I don’t know to laugh. Or to cry.
iFast Holdings soared 855% in just 1.5 years. Then lost 60% of its gains over the last 11 months.
I’ve no better way to sugar-coat this: iFast Holdings 2Q2022 results is horrible. But that’s not the reason why its stock is currently in the dump.
Does this mean iFast Holdings has no hope?
Was I wrong the last time I wrote about iFast?
Let’s explore what happened.
Why iFast had a bad 2Q2022 result
There were two reasons.
First, the UK digital bank, BFC Bank (now called iFast Global Bank) iFast bought, struggled. Even though this digital bank contributed 7% of iFast’s 2Q022 revenues, it’s still a S$950,000 loss during 2Q2022.
As far as I’m concerned, many acquired companies tend to struggle.
- DBS bought Dao Heng Bank, which subsequently had a big write down.
- SingTel also had problems with Bharti Airtel the past few years.
- Kraft Heinz took a US$3 billion write off with nine brands in 2020.
Not all acquisitions work out. There could be an exodus of talent, culture mismatch, “acquisitive synergy” doesn’t exist and so on. In fact, most acquisitions struggle.
Now, what’s important is iFast hasn’t overstretched its finances from buying the digital bank.
In its latest financial quarter, iFast carries no debt. And has S$165 million of cash.
Even if iFast has to write off its UK digital bank acquisition, it wouldn’t hurt it.
At least, I’m not counting on iFast to be in trouble.
Next, iFast has also decided to pull out from India — regulatory problems. The Securities and Exchange Board of India had stopped investors using “pool accounts” to trade mutual fund.
You see, Pool accounts are digital wallets investors can store money in, which India regulators decided to stop investors from using. This will affect how iFast, a Fintech company, runs their business in India.
As a result, both bad news led to a higher operating costs for the quarter.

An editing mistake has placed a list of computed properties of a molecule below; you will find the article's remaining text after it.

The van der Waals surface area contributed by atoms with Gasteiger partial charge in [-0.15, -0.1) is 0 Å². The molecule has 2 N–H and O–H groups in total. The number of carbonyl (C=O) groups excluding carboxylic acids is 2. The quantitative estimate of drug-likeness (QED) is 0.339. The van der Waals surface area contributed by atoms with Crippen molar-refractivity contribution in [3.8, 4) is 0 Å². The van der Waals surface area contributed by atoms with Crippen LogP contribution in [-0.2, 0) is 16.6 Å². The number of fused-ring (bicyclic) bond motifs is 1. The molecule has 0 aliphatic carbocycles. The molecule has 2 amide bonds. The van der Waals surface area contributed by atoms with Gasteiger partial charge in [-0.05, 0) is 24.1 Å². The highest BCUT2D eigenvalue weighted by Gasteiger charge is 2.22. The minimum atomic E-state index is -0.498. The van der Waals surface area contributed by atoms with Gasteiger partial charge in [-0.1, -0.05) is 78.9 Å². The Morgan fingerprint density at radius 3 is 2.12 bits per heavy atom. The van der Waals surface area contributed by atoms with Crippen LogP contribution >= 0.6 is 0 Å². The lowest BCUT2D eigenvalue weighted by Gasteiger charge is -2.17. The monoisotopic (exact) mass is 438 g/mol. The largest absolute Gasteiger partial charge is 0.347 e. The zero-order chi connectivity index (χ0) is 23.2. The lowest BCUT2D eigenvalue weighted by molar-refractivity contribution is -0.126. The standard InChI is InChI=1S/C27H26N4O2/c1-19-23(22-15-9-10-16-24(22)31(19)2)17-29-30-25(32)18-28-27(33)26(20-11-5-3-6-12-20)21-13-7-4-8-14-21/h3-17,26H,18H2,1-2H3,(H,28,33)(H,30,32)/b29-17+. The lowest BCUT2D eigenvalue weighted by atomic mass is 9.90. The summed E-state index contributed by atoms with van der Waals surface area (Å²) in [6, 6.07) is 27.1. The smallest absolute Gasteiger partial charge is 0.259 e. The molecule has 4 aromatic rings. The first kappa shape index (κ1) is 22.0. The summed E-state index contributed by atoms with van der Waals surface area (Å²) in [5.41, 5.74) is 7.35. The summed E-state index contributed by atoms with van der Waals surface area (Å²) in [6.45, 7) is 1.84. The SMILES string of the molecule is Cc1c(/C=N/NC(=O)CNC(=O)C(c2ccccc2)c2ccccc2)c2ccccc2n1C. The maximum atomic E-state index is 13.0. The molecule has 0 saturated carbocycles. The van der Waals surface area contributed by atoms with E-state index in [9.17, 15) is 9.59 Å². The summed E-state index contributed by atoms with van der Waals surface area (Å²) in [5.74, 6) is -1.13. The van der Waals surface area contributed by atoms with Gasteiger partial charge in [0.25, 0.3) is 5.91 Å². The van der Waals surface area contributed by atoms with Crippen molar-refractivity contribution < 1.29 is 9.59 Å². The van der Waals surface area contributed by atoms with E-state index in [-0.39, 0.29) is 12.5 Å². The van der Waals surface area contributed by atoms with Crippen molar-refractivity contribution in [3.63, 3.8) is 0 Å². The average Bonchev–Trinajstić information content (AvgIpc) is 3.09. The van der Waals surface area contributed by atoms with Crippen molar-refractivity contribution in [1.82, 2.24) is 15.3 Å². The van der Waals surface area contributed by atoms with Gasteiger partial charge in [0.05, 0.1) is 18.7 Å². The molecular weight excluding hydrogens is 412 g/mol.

Was I wrong about IFast?
I wouldn’t focus on one bad quarter.
What the market doesn’t know is iFast secret ingredient isn’t what everyone thought it be. iFast isn’t a traditional stock broker — it doesn’t make money off from stock trading commissions. iFast is more than that.
A big part of their business is actually recurring income it collects from trailer fees. In fact, close to half of its revenues come from trailer fees.
What’s trailer fees? Fund managers pay trailer fees to iFast for selling fund managers’ products — mainly unit trusts — on iFast’s online platform. As long customers continue to own unit trusts, iFast continues to collect the fees year after year.
It’s a capital-efficient business. Once the online platform is up and running, you don’t need that much capital to maintain the business.
This makes iFast more than just a broker. In my opinion, iFast doesn’t compete with other stock brokers, including the newer ones.
And many people don’t get this. Unit trusts are “sticky”. Unlike stocks, unit trusts don’t get traded often. And the funny thing is, people who buys unit trusts tend to keep it for the long term, even during a stock market crash. This is opposite of stocks — where people tend to buy and sell quickly.
That’s why surprisingly, iFast’s AUA doesn’t drop as much despite the stock market crashed earlier this year.
You don’t see people withdrawing their money from iFast.
Recurring income is powerful. Because it gives iFast “cash flow visibility”. It doesn’t rely on investors’ money. It doesn’t borrow debt.
What impressed me the most is iFast “network-like effect”. Think of it like a snowball rolling down the hill.
As more people use iFast, the company’s assets grows, the more fees it collects. And as more people see iFast’s assets grow, more people trusts iFast. And the platform attracts even more money.
It’s a hallmark of an appealing business.
Why IFast shares plunged?
The real problem isn’t iFast lousy results. The market sees iFast is a tech stock.
Since earlier this year, the NASDAQ has fallen the most, down 24% year to date. And wiping out most of the gains of tech stocks in general.
The reason is simple.
Tech stocks are susceptible to interest rate hikes. Many tech companies don’t produce profits. In fact, these companies have been raising tons of debt. And interest rates could put mounting pressure on these companies.
As a result, the stock market became scared.
And decided to throw all tech stocks out of the window.
In fact, Fed came out to say it will continue to raise interest rates
But like I said, i Fast is different. In its latest quarter, it still maintained a strong AUA, produced solid revenues and profitas. What’s more, it doesn’t have any debt at all.
iFast shares plunged.
But its business is still one of the more profitable Singapore companies. It doesn’t compete with other stock brokers, there’s no debt and and utilizes one of the most powerful business model — recurring income.
iFast’s higher operating costs from its digital bank and its pulling out of India is more a temporary issue than a permanent one.
Willie Keng, CFA
Founder, Dividend Titan